Oct. 10 (UPI) -- Those who watched last year's total solar eclipse from a patch of flowers, or an apiary, might have noticed an eery silence during the brief period of total darkness. During totality, bees stopped buzzing.
A citizen science project led by researchers at the University of Missouri found bees stopped flying as the sun disappeared behind the moon.
The findings, published Wednesday in the journal Annals of the Entomological Society of America, suggest bees interpreted the sudden darkness as nighttime.
"We were fortunate enough to be on the path of totality here in Columbia, and the town went eclipse crazy," Candace Galen, a professor of biological sciences at the University of Missouri, told UPI.
"A lot of people were asking me: How are animals going to respond to the eclipse?" Galen said. "When I think about animals, I think about my favorite animal, bees."
Galen has been studying bees for years, and she and her colleagues at Missouri have developed unique ways to monitor them remotely.
"We use very tiny microphones to monitor the buzzes as bees move from flower to flower," Galen said. "The microphones are the size of a USB stick or flash drive."
One end of the drive is a microphone and other the other end is a data storage component. The device is attached to a lanyard, which can be discretely hung on flowers. The researchers call them "US-Bee sticks."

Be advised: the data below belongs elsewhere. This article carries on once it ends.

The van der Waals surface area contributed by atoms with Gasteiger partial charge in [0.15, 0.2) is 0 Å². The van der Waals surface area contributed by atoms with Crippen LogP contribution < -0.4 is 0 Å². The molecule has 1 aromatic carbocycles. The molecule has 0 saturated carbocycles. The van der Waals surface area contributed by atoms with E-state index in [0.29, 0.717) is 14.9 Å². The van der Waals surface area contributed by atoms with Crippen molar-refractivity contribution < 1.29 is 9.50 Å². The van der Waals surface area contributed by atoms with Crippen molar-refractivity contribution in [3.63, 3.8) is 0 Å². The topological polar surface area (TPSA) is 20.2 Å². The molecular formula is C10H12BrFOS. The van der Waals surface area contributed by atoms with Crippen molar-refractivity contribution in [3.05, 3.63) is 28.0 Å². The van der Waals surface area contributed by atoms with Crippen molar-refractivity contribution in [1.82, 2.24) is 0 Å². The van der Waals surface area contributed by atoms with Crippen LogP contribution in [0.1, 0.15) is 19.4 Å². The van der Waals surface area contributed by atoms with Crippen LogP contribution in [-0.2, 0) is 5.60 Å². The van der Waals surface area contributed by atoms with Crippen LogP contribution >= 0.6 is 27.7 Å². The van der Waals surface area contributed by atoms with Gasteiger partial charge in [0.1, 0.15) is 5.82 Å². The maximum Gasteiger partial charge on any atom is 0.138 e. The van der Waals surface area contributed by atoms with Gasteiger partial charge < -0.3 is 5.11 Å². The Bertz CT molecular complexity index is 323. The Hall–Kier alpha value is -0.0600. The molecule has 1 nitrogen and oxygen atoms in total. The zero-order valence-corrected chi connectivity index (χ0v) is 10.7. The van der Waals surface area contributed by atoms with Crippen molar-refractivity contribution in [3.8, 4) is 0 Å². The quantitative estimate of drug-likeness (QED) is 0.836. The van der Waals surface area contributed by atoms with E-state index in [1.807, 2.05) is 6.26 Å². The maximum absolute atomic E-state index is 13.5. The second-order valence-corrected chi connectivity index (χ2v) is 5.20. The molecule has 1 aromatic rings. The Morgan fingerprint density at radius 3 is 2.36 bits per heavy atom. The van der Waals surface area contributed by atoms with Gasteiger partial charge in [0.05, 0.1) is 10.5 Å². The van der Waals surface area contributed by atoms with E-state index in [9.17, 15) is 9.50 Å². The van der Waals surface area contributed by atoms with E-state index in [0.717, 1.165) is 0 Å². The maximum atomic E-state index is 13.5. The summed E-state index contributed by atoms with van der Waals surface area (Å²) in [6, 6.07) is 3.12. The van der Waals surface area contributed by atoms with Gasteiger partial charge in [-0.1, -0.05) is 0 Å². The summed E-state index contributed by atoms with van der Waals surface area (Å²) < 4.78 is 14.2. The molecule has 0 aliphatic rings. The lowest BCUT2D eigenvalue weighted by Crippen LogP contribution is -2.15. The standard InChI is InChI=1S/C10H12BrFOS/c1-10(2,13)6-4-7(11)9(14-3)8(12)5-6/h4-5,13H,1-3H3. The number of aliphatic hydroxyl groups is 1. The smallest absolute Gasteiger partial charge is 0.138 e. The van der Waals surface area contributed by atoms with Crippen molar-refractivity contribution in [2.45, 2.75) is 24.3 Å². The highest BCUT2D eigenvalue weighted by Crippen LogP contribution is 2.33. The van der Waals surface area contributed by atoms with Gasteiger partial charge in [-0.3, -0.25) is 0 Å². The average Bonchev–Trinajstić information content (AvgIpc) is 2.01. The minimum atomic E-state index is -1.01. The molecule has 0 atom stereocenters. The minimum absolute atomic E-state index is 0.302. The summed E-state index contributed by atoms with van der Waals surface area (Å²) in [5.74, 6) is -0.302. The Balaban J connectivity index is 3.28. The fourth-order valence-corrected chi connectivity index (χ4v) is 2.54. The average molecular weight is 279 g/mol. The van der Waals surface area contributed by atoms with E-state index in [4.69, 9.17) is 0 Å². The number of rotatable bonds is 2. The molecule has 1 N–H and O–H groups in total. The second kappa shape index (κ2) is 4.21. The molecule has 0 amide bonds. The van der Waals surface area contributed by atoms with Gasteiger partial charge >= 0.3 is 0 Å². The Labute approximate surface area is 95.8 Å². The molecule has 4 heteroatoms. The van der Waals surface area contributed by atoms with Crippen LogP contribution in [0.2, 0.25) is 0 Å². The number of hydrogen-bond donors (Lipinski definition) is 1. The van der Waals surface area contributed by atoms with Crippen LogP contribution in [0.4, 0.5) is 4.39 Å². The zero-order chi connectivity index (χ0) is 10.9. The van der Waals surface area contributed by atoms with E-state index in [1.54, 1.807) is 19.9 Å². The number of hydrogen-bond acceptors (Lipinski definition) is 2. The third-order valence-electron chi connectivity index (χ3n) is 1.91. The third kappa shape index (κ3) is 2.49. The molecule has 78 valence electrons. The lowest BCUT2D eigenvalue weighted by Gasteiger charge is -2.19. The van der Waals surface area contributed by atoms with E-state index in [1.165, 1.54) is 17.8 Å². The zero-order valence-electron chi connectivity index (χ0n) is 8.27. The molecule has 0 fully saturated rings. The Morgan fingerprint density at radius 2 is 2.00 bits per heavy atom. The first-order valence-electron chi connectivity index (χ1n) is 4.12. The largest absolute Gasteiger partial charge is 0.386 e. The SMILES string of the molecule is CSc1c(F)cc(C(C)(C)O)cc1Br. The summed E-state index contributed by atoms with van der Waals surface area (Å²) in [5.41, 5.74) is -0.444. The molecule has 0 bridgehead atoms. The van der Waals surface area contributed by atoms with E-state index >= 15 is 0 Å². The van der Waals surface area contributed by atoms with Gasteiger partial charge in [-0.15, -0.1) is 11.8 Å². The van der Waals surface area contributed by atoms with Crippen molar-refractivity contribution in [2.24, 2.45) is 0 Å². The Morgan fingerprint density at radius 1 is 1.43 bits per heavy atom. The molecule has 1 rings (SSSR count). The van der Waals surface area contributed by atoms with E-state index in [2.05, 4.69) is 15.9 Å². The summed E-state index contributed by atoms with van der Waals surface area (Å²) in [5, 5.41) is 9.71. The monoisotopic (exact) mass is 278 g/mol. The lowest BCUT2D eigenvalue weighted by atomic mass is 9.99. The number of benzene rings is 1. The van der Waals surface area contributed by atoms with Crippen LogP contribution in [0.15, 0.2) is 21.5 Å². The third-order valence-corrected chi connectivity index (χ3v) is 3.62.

Galen and her research team partnered with fifth graders and their teachers, who helped hang the recording devices in gardens around Columbia. All of the assistance from young citizen scientists happened before and after the eclipse, but not during.
"We weren't asking them to give up watching the eclipse themselves," Galen said. "Our recording devices really helped us out."
The data recorded by the US-Bee sticks revealed a quieting of bee buzzing before and after the total eclipse. During totality, the microphones recorded near total silence.
"One thing this tells us is that bees can use the ways they operate during their day to day reality and apply what they've learned -- or what they know -- to novel situations like an eclipse," Galen said.
Galen thinks the bees returned to their hives during the darkness. She and her colleagues are planning to test the hypothesis during a followup study -- with microphones placed next to hives to record bees coming and going. The next total solar eclipse in North America will occur in 2024.